With the unfortunate circumstances of last year, Milford High School’s annual Charity Week was unable to take place due to global shutdowns. The supplies were purchased, the events were planned, and last year’s Leadership group was ready to raise thousands of dollars for the Special Olympics.
Then, COVID-19 struck, and just days before the 2020 Charity Week began, all events were cancelled. Charity Week is a week for MHS students to show their school spirit by dressing up and participating in various activities throughout the school day to raise money for the charity of choice. Usually, at the end of the week, there is a pep assembly that announces the amount of money raised for the charity and a school dance.
Because of COVID-19, only in-school activities that did not garner a large crowd were permitted. After the devastating disappointment of last year, Leadership was focused on making sure that this week of school spirit commences. Giving back to a deserving cause was extremely important to Leadership students. “We are planning on doing Special Olympics as we planned last year,” Leadership advisor David Gilbert revealed. Charity Week took place the week of May 17. The week was kicked off with a pancake breakfast on Monday, followed by Mr. Milford on Tuesday, MavBall on Wednesday, Jail n’ Bail on Thursday, and concluded with a drive-in movie at Milford in the evening on Friday.
This year, many precautions were taken to ensure that this event was both safe and fun for all students. “This year will be different due to limited numbers. We won’t be able to include as many people as we have in years past, so early sign-up will be important for students,” Gilbert stated. “We will have to do a first-come-first-serve kind of a thing and cap it depending on the activity.”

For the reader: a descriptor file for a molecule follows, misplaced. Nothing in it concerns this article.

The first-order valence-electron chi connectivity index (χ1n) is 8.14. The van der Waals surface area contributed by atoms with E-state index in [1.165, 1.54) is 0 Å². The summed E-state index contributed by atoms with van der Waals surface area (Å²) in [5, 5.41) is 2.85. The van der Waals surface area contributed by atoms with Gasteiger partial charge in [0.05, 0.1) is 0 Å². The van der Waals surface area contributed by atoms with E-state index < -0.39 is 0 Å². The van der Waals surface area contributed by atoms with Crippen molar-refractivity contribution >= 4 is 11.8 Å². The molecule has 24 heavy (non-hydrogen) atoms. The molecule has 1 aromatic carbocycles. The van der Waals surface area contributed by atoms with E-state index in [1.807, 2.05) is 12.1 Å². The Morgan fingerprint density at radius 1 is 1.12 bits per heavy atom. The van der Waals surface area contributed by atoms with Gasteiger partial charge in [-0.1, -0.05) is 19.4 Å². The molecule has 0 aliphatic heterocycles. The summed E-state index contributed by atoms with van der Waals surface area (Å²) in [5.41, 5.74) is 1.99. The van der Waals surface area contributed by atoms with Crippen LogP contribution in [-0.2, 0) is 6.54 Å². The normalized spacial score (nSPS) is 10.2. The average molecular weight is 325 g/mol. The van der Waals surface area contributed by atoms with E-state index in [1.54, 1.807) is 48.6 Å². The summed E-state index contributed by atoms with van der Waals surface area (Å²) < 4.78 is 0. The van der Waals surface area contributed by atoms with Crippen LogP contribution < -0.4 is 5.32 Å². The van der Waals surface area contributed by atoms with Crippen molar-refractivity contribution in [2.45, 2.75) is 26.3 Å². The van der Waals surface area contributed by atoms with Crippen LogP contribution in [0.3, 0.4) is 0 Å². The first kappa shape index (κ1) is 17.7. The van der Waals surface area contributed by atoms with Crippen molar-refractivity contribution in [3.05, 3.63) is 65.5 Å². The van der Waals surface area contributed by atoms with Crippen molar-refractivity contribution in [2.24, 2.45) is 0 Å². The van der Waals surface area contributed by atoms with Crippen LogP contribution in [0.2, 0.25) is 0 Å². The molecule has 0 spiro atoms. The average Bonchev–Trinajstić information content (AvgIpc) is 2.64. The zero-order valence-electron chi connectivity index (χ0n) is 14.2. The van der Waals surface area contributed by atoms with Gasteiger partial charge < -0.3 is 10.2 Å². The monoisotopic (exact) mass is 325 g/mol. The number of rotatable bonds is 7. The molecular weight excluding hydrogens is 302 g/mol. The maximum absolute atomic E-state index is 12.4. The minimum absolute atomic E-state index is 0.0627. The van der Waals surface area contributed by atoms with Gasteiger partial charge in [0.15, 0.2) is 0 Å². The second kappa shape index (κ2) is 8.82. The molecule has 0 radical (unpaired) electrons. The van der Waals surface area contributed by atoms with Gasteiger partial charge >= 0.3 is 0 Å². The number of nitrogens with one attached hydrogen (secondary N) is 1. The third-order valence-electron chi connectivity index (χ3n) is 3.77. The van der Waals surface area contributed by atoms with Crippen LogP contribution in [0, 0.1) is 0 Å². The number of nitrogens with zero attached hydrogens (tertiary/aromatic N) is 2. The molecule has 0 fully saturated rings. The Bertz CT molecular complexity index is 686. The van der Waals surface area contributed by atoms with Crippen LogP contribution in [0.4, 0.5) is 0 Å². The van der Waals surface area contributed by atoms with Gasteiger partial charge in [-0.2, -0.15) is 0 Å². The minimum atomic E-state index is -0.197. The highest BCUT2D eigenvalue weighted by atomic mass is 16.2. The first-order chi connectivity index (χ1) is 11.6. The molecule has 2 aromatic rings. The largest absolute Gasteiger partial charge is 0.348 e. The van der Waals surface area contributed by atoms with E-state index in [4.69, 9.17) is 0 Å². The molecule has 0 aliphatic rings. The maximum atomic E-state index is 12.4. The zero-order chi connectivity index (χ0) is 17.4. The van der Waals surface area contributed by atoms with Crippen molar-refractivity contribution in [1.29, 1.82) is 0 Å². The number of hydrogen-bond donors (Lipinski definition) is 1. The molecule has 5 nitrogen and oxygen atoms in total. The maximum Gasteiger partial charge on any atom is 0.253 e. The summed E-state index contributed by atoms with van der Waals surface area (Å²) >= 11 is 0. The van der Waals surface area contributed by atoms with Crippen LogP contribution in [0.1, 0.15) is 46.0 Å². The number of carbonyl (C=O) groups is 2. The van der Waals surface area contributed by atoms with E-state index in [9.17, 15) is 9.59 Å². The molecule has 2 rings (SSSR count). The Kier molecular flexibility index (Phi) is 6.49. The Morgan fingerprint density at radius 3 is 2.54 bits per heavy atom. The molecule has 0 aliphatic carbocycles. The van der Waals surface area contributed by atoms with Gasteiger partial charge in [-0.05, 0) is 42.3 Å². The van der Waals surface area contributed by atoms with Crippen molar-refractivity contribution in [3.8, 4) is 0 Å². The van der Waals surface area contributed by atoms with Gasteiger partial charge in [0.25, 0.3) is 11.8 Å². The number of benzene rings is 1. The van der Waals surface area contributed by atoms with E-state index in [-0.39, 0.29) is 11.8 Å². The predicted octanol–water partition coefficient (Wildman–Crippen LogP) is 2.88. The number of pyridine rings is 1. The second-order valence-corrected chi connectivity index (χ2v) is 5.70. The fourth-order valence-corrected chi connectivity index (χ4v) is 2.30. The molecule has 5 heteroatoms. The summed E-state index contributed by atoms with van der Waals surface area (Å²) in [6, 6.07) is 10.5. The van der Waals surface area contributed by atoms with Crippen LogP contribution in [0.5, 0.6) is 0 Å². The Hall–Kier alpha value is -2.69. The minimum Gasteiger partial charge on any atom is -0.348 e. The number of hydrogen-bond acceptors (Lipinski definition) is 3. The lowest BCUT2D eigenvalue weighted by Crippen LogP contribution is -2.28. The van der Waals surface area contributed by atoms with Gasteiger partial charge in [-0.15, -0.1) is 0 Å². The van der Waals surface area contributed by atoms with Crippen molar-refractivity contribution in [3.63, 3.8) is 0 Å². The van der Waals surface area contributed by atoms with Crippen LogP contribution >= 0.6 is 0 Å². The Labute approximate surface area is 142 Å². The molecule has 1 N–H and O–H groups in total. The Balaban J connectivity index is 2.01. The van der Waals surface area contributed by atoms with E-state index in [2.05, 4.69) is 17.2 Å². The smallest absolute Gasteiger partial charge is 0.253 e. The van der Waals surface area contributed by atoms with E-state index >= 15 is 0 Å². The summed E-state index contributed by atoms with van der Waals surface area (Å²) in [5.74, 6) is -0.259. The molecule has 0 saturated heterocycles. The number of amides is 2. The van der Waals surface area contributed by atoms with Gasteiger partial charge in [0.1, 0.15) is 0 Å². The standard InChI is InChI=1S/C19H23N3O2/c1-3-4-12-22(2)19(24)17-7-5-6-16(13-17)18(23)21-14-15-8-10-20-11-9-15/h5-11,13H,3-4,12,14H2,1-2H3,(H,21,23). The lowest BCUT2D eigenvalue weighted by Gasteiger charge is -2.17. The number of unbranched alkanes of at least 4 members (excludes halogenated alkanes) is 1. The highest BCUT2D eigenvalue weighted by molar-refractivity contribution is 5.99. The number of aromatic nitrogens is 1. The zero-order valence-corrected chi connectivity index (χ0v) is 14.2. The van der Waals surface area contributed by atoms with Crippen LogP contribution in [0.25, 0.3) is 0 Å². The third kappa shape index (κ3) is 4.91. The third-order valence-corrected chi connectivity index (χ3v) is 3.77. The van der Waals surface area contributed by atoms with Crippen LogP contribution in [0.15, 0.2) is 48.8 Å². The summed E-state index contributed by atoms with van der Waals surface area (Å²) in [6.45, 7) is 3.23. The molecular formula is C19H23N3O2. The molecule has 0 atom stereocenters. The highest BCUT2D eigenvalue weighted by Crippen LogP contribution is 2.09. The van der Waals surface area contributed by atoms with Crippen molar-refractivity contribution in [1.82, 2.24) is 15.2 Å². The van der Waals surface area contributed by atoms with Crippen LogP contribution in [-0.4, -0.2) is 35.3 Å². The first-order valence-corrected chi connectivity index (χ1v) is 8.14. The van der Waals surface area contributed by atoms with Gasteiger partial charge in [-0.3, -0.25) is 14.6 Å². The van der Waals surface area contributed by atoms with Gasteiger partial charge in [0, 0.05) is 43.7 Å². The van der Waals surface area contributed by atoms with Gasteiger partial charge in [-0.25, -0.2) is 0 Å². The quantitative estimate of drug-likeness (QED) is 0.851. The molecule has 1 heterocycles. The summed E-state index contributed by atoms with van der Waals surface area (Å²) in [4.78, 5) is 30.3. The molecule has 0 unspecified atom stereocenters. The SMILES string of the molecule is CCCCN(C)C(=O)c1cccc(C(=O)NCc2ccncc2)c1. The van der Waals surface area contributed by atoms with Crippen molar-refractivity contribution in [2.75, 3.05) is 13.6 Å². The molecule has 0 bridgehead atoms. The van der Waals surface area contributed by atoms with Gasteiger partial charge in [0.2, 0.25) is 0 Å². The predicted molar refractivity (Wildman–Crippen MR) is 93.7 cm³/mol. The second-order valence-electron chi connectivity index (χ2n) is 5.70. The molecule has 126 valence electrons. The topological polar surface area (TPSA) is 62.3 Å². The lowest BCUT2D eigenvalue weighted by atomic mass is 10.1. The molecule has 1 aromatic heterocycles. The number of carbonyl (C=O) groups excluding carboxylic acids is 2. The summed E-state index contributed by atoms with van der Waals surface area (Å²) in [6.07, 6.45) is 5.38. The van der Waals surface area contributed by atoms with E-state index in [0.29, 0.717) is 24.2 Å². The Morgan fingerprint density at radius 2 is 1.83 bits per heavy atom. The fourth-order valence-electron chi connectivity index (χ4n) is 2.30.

In years past, students have been able to pay to leave class to take part in various activities around the school. This year, these activities had to be more closely monitored to ensure school safety. Many aspects of the traditional Charity Week had to be reworked to accommodate COVID guidelines and restrictions. “Our goal is to stay as close to what we have done in years past as possible so people are comfortable,” Gilbert stated. In the past weeks, hundreds of MHS students have been continuously quarantined due to contact tracing in classrooms and spring sports. Leadership hoped that COVID-19 cases would continue to drop so the exciting week could be as fun and safe as possible for students.
A traditional school year at MHS is filled with sporting events, pep assemblies, and many other activities to engage students, allowing them to display their school spirit and help them feel connected to their peers. COVID-19 restrictions have resulted in the cancellation of all of these events that many students place a great deal of importance on. “The motivation [for Charity Week] comes from all of the other activities that have had to be canceled. We want to give the student body something to look forward to and celebrate as the year comes to a close,” Gilbert stated. Though it was a fun-filled week, there are a few traditional aspects that students missed out on. “Because we are limited by COVID restrictions, we unfortunately [couldn’t have] our end-of-the-week assembly, which is always a school favorite,” Senior Leadership student Sammy Knapp explained. “We also [didn’t have] any activities and events after school hours this year, but that just makes it even more fun to raise money and get out of class for an hour to be a part of this year’s Charity Week,” she continued.
The excitement was palpable as students partook in each of the activities throughout the week and enjoyed the beautiful weather outside. The commencement of Charity Week is always something that all students look forward to as the school year comes to a close. With at least $8,266.00 raised for Special Olympics, Charity Week was not only fun, but successful. “It is important to help those in need during these crazy times, and being able to help a charity that affects people in our school, families, and communities is definitely something we wanted to continue,” Knapp said.